Putting in extra hours does work in the short term and will get the job done. But it’s not a viable long term strategy. In fact, the effects of overtime either cancel out the progress made in the longer term or leave teams worse off than they were before. Peopleware, one of my favourite management books of all time, covers this issue very nicely and uses the sprinting analogy: it’s great for the final stretch but if you do it for too long, you won’t be able to finish the race. Wise managers use it judiciously and think in terms of benefits divided by costs. The benefit could be that project is delivered on time. The cost will be downtime and decreased productivity or worse, replacing smart people who quit (which is almost never worth it!)
What About Workaholics?
It’s totally true that some people are workaholics. If you ask them about Work-Life balance, don’t be surprised if you hear ‘What’s that? They’ll consistently put in very long hours even when there’s no pressure on them. Under pressure, they’d even sleep at the office. It might be hard to believe for some, but I know regular employees who worked on Christmas holidays and were at the office every single day because they wanted to deliver on their commitments for the quarter.
But the productivity of workaholics decline after a while. Sooner or later, they’ll realize that life is going by while they were sacrificing it for work. Other people were enjoying it. They’ll become grumpy. Develop health issues. Burn out. Mentally check out or quit.
Chapter 3 of Peopleware, “Vienna waits for you” starts with the following tale:
Some years ago I was swapping war stories with the manager of a large project in southern California. He began to refate the effect that his project and its crazy hours had had on his staff. There were two divorces that he could trace directly to the overtime his people were putting in, and one of his worker’s kids had gotten into some kind of trouble with drugs, probably because his father had been too busy for parenting during the past year. Finally there had been the nervous breakdown of the test team leader.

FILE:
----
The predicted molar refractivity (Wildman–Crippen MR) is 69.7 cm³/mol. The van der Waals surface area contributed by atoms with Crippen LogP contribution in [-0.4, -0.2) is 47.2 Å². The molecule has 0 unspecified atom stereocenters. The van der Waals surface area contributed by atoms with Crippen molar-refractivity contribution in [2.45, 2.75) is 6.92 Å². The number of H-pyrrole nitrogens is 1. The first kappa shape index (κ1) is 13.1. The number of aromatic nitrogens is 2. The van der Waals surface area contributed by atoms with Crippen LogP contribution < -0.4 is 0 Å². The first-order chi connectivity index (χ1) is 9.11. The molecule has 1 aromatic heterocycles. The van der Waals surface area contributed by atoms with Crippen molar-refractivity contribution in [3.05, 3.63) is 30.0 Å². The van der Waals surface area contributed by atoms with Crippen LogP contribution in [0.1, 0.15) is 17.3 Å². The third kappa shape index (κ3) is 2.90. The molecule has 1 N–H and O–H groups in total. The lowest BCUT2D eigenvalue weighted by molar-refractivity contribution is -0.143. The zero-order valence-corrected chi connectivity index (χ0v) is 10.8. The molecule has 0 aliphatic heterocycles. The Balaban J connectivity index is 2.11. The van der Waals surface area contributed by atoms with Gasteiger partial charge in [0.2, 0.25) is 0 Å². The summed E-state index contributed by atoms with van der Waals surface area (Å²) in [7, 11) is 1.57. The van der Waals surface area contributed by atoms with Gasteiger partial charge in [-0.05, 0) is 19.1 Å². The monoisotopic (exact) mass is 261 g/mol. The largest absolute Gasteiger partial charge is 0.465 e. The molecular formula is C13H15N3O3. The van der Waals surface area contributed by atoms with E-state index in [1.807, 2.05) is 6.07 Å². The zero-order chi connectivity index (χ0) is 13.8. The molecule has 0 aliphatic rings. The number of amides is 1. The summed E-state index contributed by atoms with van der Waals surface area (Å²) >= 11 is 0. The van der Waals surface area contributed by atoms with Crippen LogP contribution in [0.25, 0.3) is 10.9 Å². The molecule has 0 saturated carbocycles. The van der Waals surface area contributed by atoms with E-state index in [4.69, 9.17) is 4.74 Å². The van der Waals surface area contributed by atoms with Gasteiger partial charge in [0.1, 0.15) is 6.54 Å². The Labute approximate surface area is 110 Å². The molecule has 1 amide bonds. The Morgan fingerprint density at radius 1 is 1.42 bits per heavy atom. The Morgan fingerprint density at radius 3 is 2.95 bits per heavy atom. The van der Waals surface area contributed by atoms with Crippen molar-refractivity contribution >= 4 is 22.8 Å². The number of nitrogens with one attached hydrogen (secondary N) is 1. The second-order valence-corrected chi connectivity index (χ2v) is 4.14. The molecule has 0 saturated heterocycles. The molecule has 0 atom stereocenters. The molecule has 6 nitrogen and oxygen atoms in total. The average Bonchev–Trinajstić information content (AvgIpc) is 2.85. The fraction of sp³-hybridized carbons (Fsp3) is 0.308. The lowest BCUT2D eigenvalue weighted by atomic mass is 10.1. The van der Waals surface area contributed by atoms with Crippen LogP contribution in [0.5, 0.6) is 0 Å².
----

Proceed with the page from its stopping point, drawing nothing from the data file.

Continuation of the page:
As he continued through these horrors, I began to realize that in his own strange way, the man was bragging. You might suspect that with another divorce or two and a suicide, the project would have been a complete success, at least in his eyes.
If you’re an employee and your teammate is a workaholic, don’t feel bad. It doesn’t mean you have to do the same.
If you’re a manager, you need to keep an eye to detect problems early and course-correct. I was talking to a friend who quit his job a couple of months ago. His manager would spend time at the office socializing and then regularly send emails on weekend cc’ing higher ups asking for updates from the team. None of the manager’s bosses stepped in to say “what are you doing?” I’m glad he quit and now is in a place with better culture and working conditions. As a manager, I try to keep a close eye on overtime. My priority is to prevent burn out. There are times when we are running behind it gets tempting to push the team to put in extra hours. But there are options 98% of the time: work with the product team to negotiate the scope to reduce it so it can be released on time. Find other creative solutions. And if nothing else is possible, find out a way to make roadmap and OKR adjustments if necessary and push things out. 98% of the time, it’s not worth doing at the cost of burnout.
A Case Against Workoholics?
I’m in no way suggesting that worholics are bad people. There are times when companies need workoholics to succeed. Especially startups in their infancy. But it’s not a scalable approach. If your company can only be run by workholics, you’re in trouble.
So it’s not so black and white. If you’re starting out or learning a new technology, it’s totally OK to put in extra hours initially so you could have it easy down the road. I’m not against it at all; This post is about companies that try to promote this culture and pressure employees into following it. That is not OK!
If you manager tries to indirectly pressure you into working weekend regularly by saying things like “you can call me on Saturday (or at midnight) if you have any questions, I’ll be there to answer since I’ll be working anyways” you can reply “No, thanks. I don’t work on weekends as a principle.” If that doesn’t work and your manager or peers continue to pressure you, start looking for a new job which offers better work-life balance. Seriously, it is not worth it. Don’t listen to the BS work-life harmony crap and don’t let corporations control and define your quality of life.
See you next time.